Absorption Approach in International Trade – Explained!

January 16, 2019 admin 0 Comment

Absorption approach has the advantage of using macro variables and thus avoiding the difficult task of moving from partial to general equilibrium analysis.


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Absorption approach states that the effect of devaluation on the balance of trade of the devaluing country depends upon the resultant change in its income, the unabsorbed portion of its income (that is, exports) and the portion of absorbed income in the form of imports.


Absorption approach is based upon the reasoning that, during a given period of time, total resources available to a country for use or, “absorption” are the sum of its income Y and its imports M, that is (Y + M).

Substitution and Income Effects of Devaluation:

The effect of devaluation on balance of trade via absorption can also be analysed along the lines of substitution and income effects of a price change on demand. Devaluation changes relative prices (R) of exports and imports of a country (or their terms of trade) and thereby generates a substitution effect on absorption (symbolically, dR).

Alexander calls this substitution effect as the “terms-of-trade effect”. Note that the value of dR itself is influenced by the extent of devaluation of the home currency.

Similarly, devaluation also has an impact on income [= dY] of the devaluing country. This, in turn, causes a change in its absorption, the extent of which depends upon what may be called its ‘propensity to absorb (a).

Thus, (adY) measures the “income effect of devaluation” on the absorption of the devaluing country. Accordingly, adding the substitution and income effects of devaluation on absorption by the devaluing country.

Idle-Resources Effect:

It should be noted that the effect of devaluation on income of the devaluing country (that is, dY) is termed “idle-resources effect” by Alexander.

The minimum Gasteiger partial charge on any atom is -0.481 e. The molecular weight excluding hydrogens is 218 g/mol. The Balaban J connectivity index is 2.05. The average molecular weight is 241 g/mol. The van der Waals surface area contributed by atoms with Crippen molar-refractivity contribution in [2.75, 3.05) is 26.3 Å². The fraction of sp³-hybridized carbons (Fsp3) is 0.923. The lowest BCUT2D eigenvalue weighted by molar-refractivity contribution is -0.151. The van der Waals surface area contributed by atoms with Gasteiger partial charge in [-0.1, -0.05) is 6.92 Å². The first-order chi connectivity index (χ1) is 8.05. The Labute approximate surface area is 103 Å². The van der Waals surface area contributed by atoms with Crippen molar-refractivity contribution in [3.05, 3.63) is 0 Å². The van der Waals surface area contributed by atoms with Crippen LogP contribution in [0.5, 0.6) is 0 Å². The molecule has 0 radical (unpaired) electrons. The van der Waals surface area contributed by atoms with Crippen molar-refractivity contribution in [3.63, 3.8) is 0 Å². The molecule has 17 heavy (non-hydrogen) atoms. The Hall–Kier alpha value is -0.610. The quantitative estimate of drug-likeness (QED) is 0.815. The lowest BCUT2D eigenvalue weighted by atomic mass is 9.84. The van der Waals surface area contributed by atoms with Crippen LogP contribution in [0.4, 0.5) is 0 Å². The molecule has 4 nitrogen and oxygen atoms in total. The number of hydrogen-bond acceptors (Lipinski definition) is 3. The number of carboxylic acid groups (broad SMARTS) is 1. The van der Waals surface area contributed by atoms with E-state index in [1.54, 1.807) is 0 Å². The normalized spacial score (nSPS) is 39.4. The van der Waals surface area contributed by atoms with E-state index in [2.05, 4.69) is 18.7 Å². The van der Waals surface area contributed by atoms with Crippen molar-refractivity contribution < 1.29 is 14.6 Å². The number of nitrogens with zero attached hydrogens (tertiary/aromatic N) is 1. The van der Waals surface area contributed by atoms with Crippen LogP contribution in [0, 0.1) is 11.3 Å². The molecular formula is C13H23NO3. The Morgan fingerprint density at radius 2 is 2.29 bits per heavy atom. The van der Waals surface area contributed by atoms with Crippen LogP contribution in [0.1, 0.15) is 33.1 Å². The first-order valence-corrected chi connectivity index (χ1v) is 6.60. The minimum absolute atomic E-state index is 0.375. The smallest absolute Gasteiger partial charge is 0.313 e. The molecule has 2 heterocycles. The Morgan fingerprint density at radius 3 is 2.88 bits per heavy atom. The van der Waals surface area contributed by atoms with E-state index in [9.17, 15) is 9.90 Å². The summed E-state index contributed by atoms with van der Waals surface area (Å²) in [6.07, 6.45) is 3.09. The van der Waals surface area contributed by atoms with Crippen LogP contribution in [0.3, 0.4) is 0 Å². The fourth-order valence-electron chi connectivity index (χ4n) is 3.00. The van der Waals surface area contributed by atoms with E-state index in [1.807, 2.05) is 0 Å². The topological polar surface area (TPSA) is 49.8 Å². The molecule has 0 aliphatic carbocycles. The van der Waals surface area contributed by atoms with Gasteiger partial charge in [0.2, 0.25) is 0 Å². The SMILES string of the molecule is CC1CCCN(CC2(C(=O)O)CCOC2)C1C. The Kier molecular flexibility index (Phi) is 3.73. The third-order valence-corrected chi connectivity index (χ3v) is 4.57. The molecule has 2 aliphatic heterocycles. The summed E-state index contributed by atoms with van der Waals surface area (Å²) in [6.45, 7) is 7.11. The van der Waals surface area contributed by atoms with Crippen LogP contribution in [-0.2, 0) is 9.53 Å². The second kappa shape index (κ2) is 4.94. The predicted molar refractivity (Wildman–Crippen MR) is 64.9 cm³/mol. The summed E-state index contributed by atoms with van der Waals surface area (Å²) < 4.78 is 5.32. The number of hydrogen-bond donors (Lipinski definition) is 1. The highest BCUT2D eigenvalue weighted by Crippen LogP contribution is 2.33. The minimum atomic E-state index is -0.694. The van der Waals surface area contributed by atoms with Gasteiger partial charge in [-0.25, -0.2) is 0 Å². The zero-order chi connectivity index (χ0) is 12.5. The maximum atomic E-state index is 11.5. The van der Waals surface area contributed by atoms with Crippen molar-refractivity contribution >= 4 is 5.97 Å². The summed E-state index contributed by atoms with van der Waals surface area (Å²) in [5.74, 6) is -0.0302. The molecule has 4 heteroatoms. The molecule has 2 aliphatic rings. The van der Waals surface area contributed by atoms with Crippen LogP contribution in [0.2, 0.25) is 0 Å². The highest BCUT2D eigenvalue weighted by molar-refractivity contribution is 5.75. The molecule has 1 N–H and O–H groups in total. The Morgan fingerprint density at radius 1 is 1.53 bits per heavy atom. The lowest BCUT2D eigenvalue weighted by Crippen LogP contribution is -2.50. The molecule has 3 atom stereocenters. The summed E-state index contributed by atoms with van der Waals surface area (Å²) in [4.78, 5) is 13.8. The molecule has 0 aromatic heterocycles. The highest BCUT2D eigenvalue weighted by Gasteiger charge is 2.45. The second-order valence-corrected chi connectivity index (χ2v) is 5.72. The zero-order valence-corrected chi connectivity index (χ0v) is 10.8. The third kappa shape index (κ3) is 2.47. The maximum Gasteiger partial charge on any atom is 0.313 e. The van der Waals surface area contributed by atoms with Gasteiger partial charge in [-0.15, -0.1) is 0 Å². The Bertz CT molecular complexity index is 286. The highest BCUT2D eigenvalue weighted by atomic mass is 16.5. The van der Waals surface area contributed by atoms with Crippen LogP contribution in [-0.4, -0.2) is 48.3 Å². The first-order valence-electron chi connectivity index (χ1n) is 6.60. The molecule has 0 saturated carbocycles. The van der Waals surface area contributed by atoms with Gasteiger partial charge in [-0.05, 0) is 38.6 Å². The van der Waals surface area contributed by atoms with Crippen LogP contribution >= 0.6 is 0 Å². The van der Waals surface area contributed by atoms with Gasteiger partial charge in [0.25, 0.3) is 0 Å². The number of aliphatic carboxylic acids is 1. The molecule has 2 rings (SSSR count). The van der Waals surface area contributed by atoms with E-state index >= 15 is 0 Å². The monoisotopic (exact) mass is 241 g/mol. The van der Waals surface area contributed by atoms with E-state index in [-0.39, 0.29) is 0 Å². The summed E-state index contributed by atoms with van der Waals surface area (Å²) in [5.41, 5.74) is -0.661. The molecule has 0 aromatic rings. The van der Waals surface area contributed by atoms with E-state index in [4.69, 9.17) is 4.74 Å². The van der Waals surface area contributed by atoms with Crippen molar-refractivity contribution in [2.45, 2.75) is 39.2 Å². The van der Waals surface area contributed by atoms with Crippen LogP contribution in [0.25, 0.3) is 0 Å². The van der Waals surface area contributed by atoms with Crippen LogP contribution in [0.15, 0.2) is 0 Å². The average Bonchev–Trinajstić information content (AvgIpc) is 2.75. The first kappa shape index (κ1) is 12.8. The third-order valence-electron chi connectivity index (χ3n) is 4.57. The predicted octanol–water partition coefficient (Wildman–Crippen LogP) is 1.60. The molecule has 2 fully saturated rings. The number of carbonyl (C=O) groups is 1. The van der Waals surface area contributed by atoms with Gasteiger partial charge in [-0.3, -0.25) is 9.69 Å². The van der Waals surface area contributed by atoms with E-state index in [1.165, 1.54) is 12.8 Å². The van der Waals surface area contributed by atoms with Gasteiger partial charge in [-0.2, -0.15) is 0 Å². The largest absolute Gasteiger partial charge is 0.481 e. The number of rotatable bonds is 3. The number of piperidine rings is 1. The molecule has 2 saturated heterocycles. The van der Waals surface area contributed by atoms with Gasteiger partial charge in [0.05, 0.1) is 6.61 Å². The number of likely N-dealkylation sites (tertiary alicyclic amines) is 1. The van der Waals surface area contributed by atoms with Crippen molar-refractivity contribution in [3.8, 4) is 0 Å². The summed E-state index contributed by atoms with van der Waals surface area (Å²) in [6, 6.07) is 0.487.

We need not go into a detailed discussion of the determinants of dY. However, it should be remembered that the value of dY cannot exceed the extent of idle productive capacity that exists in the devaluing country at the time of devaluation.

Moreover, actual value of dY will be still smaller on account of several restrictive forces like time lags needed to bring about requisite adjustments in its production activities.

In particular, a country suffering from rigidities is likely to fail in producing enough of exportable goods. Also the effect of devaluation on trade balance would be smaller if foreigners do not want home country’s exportable goods.

It should be noted that if devaluation is to result in an improvement in balance of trade of the devaluing country, its propensity to absorb (a) will have to be less than one and its additional consumption and investment would have to be less than the increase in its production.

Whether or not this would happen cannot be guaranteed. Alexander, however, mentions the “absolute-price-level effect” which may keep additional absorption below the additional income. This may happen as follows.

The devaluation has in general an inflationary impact upon the domestic economy. This induces the people to restore the real value of their cash balances by reducing their consumption and investment relative to their incomes.

Moreover, aggregate consumption may be adversely affected by re-distribution of income against wages. However, the exact direction and extent of “absolute-price-level effect” can differ from item to item.


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